Let's review the evidence. At some point in September/October, I reached a weight which scared me, because it was quite low. As time went on, I levelled at this weight and then, just before going away, had gained 3 pounds, putting me at X stone 0. After returning from holiday, I got on the scales - perhaps heavier with clothing and other flight/holiday related intakes - but I got on the scales in good faith. I wanted to know how bad it had been. Bear in mind that I thought I was 3 pounds up from my previous successful weightloss point. I learned on Thursday morning that my weight was X stone 6. That's a gain of 6 pounds on holiday.

Now on the holiday there had been various bit of rash eating. I'll be honest, some of the crap I ate I did because it was there and I wasn't in control of my resistance to "treats". I didn't necessarily enjoy all of the crap we ate. However, there was a flip side to this. We barely ate any full meals. We didn't eat more than one meal-sized thing in a given day, and we were walking loads - enough, in fact, to warrant the replacement of my trainers at a shoe-shop today. I reckoned I'd possibly get away with it. A gain of 6 pounds had somewhat scared me.

As a consequence, I didn't eat at all on Thursday. I didn't quite do this deliberately, but when it happened by chance, I didn't resist it. On Friday, I had a modest lunch but was largely on liquids and declined a perfectly reasonable offer of an evening meal because I wasn't hungry enough to feel like it mattered. I think that my body was detoxing from the crap I'd eaten, and I think I wanted to break from all eating habits, good or bad.

On Saturday (yesterday), I had a busy day and again didn't managed to eat over the course of it. However, I did go out for an evening meal - a curry. We ordered plenty. However, the conversation was somewhat extensive (I got yattering) and I didn't really motivate myself to complete too much of the food.

Today's weigh-in was supposed to be a new baseline so I could see what hardcore diet/exercise regime needed to lie ahead. I had been at Y stone 11 at some point and had gone up to X stone 6, apparently gaining 9 pounds (6 of which were on holiday). I don't want to regain the weight I've worked hard to lose, but it looked that I had. Then I got weight at Y stone 5. In other words, I'd lost 9 pounds over the course of the holiday PLUS the last 4 days, and as far as the scales were telling me, I'd lost 15 pounds in the last 4 days.

I've done a lot of pooing in the last few days and not a lot of eating, but 15 pounds. That's not right.

I was wearing a shirt with vertical stripes, though. They're quite slimming, vertical stripes. Maybe that's it.

Slim again!?
In relief, as I appear to be at the lowest weight I've been since I was 20 and off on holiday in the summer of my 2nd year at university (where I recall being about Y stone 7), I drank most of my smoothie, sharing some with my friend. I could go to my gig and even get something to eat along the way. I had a text from the person I was supposed to be picking up from the station and arranged to meet him at a cafe in the station, where I might pick up a cheeky sandwich. I think I'm allowed to eat, so that's fair enough, really.

One aside. I'm not quite going to get neurotic about my weight, but I would like to continue to fit into the clothes that I just bought, all of which are a trouser size down. I'd also like to drop a trouser size or two, since I may actually gain some choice about what clothes I buy, rather than have to go for the dregs that sometimes get scaled up. At the very least, I'd like to stay this size, not go back to the recidivist's option of giving up and eating crap again. I don't even enjoy eating crap! Honest. It just sets me into a feeling of being assaulted by toxins.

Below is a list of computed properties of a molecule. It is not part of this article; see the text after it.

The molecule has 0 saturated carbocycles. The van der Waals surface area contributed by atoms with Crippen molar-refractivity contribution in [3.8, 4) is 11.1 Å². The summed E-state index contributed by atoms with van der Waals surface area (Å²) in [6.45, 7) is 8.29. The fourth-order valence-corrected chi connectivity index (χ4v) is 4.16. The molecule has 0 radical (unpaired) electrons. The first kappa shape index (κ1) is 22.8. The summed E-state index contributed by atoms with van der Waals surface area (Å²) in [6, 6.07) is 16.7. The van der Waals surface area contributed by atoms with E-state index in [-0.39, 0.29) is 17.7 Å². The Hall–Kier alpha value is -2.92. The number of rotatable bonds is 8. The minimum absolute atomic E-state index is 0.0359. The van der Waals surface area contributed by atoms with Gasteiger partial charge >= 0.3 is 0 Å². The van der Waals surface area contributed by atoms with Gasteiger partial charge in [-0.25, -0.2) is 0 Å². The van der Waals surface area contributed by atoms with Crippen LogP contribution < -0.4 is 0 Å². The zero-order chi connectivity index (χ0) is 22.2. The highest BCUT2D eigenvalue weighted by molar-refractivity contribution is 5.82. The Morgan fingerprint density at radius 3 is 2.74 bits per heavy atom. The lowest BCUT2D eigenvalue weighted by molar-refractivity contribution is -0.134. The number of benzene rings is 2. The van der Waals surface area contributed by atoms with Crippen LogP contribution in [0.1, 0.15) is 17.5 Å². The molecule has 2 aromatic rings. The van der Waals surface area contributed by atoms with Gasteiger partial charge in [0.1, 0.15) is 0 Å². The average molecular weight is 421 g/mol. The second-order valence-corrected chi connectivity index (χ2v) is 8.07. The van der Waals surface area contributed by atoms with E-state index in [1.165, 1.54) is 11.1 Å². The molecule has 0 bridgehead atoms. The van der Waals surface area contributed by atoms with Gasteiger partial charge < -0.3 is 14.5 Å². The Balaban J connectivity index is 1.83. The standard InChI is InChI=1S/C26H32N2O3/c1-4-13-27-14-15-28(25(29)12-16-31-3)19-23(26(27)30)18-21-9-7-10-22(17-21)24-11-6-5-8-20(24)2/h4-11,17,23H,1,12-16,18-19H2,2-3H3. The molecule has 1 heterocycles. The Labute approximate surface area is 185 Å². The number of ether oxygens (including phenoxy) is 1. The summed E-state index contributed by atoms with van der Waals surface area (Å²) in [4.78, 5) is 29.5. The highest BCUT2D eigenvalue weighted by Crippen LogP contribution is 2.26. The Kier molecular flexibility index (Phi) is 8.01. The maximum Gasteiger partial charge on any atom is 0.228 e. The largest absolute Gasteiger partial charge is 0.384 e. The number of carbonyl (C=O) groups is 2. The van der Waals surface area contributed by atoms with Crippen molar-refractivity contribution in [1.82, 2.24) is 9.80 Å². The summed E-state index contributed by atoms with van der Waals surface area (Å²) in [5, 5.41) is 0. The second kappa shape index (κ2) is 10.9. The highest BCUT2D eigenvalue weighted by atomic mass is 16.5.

Ok. I do enjoy eating crap, but only just before I've got halfway through and the hit of the crap entering my system makes itself felt.

Il Stazzione
I arrived at the station with the gig in my mind. I had a map to where we were going and I was looking for a comedian to pick up. I spotted one, not the one I was looking for. This guy is a comedian from Eastbourne. I called his name and he and his mate, whom I've also met, stopped for a chat. I assumed they were also headed to the gig I was doing, but they were in Reading for a whole other reason. The mate, noticed the shirt I was wearing. I'd put it on as a gigging shirt, since it has vertical stripes and I have a joke about them. Most of my shirts have vertical stripes and this shirt isn't all that special to me. A friend of mine likes my vertically striped shirts, though not this one in particular.

However, the friend of the act was captivated by the shirt. Where did I get it? I told him to peer into the collar and he confirmed my suspicion that it was a Tesco-bought shirt. Then he told me that it was his favourite shirt, or at least, his copy of it had been his favourite shirt until the arms fell off. He said he couldn't find a replacement. I asked him his size. He said he wore L/XL shirts. I told him he could have the shirt - not then at there - I was wearing it. However, if he sent me his address, I'd send him the shirt for him to have. He offered me his hat in return. I declined - that way it would be a trade. I didn't want to trade. I would give him the shirt. Surely it was an odd moment to happen upon such a circumstance, such an opportunity to return someone's favourite shirt (or a copy of it) to their life. Such things are gifts, not trades.

If he sends me his address, I'll send him the shirt. Washed. Maybe even ironed. That's weird. I like weird.